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Can You Picture It? What Engineering Looks Like in the Elementary Classroom

Posted by Cynthia Berger on Tuesday, January 12, 2016

web_edp_plain.pngIf you teach EiE, you can probably recite the five steps of the EiE Engineering Design Process (EDP) from memory: ASK – IMAGINE – PLAN – CREATE – IMPROVE!

In our professional development workshops, however, we notice that educators who are new to classroom engineering sometimes can’t picture what these steps will look like when their students actually DO them. That’s one reason we created EiE Video Snippets. These super-short videos (most are about a minute long) show you, quickly and easily, how young children work through the five EDP steps. 

Kids Are Asking Questions

2016.01.12_Video_Snippet_Thats_Good_Question.jpgTo see how this works, watch the Snippet  “That’s a Good Question!” (right). Sandy Brown, a third-grade teacher in Fairfax, Vermont, introduces her students to the engineering design challenge from “Lighten Up: Designing Lighting Systems."

The children already learned how explorers in the 19th century used reflected light for illumination as they copied the art inside Egyptian tombs. Now, the students will design their own systems to light up a model tomb. They start the design process with the “ASK” step:  What’s the problem you’re trying to solve? What are your criteria? What are your constraints?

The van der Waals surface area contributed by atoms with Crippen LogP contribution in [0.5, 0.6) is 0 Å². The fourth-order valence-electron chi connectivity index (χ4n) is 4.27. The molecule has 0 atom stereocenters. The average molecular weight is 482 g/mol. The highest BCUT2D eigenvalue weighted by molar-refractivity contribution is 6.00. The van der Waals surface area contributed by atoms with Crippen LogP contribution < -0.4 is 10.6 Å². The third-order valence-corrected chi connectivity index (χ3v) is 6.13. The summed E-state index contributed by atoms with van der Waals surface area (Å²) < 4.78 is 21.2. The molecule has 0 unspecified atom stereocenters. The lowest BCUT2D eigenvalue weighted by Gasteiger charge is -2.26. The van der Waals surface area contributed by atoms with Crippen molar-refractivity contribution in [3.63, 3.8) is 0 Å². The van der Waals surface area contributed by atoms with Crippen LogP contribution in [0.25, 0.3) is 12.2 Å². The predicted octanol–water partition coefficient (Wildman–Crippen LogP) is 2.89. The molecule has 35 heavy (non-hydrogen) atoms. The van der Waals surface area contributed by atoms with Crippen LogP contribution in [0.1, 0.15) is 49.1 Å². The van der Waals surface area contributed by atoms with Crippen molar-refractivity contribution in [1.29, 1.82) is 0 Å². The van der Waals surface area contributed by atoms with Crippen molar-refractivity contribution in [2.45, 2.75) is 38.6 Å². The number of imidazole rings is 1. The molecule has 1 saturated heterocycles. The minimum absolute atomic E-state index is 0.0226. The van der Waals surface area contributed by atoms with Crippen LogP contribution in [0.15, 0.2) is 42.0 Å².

2016.01.12_EiE_Lighten_Up-1.jpgWith a hands-on classroom activity like this, your instinct might be to start, not by ASKING, but by TELLING: “This is what you’re going to do, here’s how you’re going to do it, and here are your materials.” But the Snippet shows Sandy turning this model upside down, with great results.

Notice the strategy she uses—and try it in your own classroom! She asks her students, “What do YOU want to know about the project?” Then, on a wall chart, she writes down their questions, without judgement or feedback. 

You can literally see her third graders think deeply about the engineering challenge. Listen to their thoughtful questions as they explore what they need to know before they start the design work. This kind of exploration is the foundation of creative problem-solving.

Kids Are Wonderfully Creative

2016.01.12__Video_Snippet_Make_a_Hand_Pollinator.jpgWe have other Snippets that illuminate the “ASK” step of the EDP . . . and all four other steps! To see first-grade students tackle the “CREATE” step of a sophisticated design challenge, watch the Video Snippet titled “We’re Going to Make a Hand Pollinator!

You’ll see first-graders from teacher Julie Mock’s class in St. Elmo, MN working on the EiE unit “Best of Bugs.” They’re designing and testing hand pollinators, or devices that move pollen from one flower to another. 

We often hear from workshop participants that this engineering challenge seems too sophisticated for very young children. Many adults have never heard of a hand pollinator, so how can little kids possibly design one?

Well, they can! You can tell from the children’s confident and happy attitudes that they fully understood the challenge, found it highly engaging, and are proud of the solutions they have designed.

  • WATCH MORE: Browse EiE Video Snippets by EDP step

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Engineering is Elementary is a project of the National Center for Technological Literacy® at the Museum of Science, Boston.

 

Written by Cynthia Berger

Cynthia Berger is manager for communications at Engineering is Elementary, a project of the Museum of Science, Boston

Topics: EiE Resources for Teachers

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